Stem Cell Facelift, Vampire Facelifts? Buyer Beware!


Vampire faceliftMy office received a phone call last week asking if we offered either stem cell facelifts or vampire facelifts?? We were happy to say no…not that we do not like being early adopters of new technology, but because these two procedures have marketing claims that are far ahead of any science. In other words…HYPE.

So what might advertisers mean by stem cell facelift? Fat is one of the body’s tissues that carry adult stem cells. When a facelift is performed, fat can be added to bring fullness to sites of volume loss. In fat transfer to the face, a small number of stem cells may be moved at the same time. We do not know how many (if any!) are being transferred, and we do not know if they will become activated in their new home, to provide the hoped for repair and youthful, healthy look. The procedure for fat grafting is a good one, but calling it a “stem cell” facelift is hyperbole (HYPE!!).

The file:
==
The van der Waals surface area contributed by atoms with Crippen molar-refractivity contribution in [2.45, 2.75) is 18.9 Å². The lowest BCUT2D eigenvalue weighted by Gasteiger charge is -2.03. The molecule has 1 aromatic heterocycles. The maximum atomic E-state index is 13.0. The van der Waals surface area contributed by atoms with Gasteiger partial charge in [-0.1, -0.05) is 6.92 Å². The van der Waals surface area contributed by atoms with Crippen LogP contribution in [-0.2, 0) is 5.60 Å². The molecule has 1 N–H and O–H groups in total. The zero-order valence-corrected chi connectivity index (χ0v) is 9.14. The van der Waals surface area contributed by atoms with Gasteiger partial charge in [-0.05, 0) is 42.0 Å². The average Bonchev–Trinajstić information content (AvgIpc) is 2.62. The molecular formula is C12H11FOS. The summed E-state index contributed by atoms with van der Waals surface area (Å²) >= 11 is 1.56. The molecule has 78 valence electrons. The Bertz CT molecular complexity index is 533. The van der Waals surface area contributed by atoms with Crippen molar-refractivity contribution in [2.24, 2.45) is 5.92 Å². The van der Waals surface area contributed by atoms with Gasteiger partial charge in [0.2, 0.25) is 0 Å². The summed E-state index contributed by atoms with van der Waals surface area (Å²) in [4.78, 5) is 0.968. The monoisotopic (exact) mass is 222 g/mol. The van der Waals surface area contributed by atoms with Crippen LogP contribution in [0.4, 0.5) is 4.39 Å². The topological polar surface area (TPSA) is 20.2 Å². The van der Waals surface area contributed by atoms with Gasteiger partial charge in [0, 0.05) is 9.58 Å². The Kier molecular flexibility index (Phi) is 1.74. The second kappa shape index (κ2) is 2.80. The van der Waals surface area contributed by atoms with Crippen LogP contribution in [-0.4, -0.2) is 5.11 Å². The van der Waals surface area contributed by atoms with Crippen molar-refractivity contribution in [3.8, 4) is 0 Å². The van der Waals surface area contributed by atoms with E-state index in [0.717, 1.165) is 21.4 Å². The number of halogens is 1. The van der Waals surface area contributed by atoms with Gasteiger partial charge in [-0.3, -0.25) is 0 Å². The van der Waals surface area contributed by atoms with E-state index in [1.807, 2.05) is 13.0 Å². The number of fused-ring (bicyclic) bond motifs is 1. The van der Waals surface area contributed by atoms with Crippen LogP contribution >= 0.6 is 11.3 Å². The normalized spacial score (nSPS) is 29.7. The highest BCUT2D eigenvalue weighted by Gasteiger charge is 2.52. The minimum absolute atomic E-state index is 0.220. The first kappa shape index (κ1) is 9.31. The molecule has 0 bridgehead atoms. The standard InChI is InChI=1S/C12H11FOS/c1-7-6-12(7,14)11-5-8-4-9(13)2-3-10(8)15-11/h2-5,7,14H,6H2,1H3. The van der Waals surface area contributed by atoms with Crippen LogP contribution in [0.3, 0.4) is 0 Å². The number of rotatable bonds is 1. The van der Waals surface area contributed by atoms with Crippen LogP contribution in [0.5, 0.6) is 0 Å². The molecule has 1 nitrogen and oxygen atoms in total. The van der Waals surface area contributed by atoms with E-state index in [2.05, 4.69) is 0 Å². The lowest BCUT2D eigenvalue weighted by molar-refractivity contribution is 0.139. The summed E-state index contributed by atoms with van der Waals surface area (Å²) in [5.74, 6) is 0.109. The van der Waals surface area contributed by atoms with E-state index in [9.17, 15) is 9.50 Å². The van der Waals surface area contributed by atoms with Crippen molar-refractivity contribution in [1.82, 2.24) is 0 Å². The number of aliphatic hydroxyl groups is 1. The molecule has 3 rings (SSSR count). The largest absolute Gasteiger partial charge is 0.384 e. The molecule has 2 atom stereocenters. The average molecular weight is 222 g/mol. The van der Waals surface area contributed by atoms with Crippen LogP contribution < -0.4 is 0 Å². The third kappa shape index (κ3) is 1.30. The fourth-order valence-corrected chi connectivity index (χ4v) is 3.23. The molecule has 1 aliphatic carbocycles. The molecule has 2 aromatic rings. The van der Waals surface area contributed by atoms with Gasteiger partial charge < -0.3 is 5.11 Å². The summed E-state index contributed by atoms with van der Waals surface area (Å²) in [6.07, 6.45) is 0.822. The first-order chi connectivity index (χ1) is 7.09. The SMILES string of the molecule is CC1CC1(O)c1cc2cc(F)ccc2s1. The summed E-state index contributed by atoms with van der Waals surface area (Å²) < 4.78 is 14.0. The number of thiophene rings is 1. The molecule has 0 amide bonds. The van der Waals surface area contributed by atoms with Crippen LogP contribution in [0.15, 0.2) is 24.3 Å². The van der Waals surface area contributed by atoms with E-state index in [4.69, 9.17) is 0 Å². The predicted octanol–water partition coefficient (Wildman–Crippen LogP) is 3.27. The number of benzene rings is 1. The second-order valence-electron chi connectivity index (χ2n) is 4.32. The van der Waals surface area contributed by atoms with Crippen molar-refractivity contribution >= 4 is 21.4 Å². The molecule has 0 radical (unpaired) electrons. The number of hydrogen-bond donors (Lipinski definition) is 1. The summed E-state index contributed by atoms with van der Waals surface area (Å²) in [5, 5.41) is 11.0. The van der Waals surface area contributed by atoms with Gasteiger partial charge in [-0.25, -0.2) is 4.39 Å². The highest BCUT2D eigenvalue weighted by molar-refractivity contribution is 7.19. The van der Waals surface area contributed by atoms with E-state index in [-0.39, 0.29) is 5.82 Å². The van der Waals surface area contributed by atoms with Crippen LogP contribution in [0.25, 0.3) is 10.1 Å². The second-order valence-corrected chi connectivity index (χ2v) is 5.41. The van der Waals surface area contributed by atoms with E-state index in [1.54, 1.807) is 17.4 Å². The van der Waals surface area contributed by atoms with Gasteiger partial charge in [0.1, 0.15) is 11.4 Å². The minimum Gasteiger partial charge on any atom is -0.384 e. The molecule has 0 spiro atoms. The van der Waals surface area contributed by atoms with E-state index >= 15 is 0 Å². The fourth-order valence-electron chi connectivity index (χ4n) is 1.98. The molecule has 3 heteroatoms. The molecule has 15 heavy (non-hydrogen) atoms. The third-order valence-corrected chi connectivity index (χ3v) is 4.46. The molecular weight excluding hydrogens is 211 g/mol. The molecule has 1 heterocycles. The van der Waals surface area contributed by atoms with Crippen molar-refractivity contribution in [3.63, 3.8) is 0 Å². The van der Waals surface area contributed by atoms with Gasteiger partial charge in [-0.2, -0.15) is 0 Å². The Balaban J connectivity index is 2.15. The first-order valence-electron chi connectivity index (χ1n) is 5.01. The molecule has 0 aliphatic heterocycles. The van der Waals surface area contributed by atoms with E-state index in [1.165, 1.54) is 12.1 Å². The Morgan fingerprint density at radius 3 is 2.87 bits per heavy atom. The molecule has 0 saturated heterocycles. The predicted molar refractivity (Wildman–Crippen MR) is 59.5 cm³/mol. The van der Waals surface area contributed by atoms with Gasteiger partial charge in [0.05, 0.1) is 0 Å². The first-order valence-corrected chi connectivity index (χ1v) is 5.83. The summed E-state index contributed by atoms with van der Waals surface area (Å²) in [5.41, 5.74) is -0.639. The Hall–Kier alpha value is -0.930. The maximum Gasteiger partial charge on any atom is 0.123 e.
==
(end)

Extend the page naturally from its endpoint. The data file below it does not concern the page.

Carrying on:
The “vampire” facelift is also not ready for prime time. The procedure involves drawing a tube of your blood, spinning it down to isolate the portion that contains the most white cells, known as the buffy coat. The theory is that this fraction contains more growth factors and possibly stem cells. To date this is all unproven. Surgeons that use this as a selling point for their services  are trying to win confidence by suggesting that they are employing a “cutting edge” technology, but these claims are unfounded.

The American Society of Plastic Surgery and the American Society of Aesthetic Plastic Surgeons published a joint position paper in 2011 on stem cells and fat grafting. In this paper they state:

“Extreme caution should be exercised when a physician is promising results from any treatment that sounds too good to be true. Stem cells in aesthetic surgery are promising, but marketing claims are far ahead of the science.”

Category: Anti-aging, Beauty, Doctor-Patient Relationship, Fat Transfer / Fat Grafting, Stem Cell Research & Regeneration

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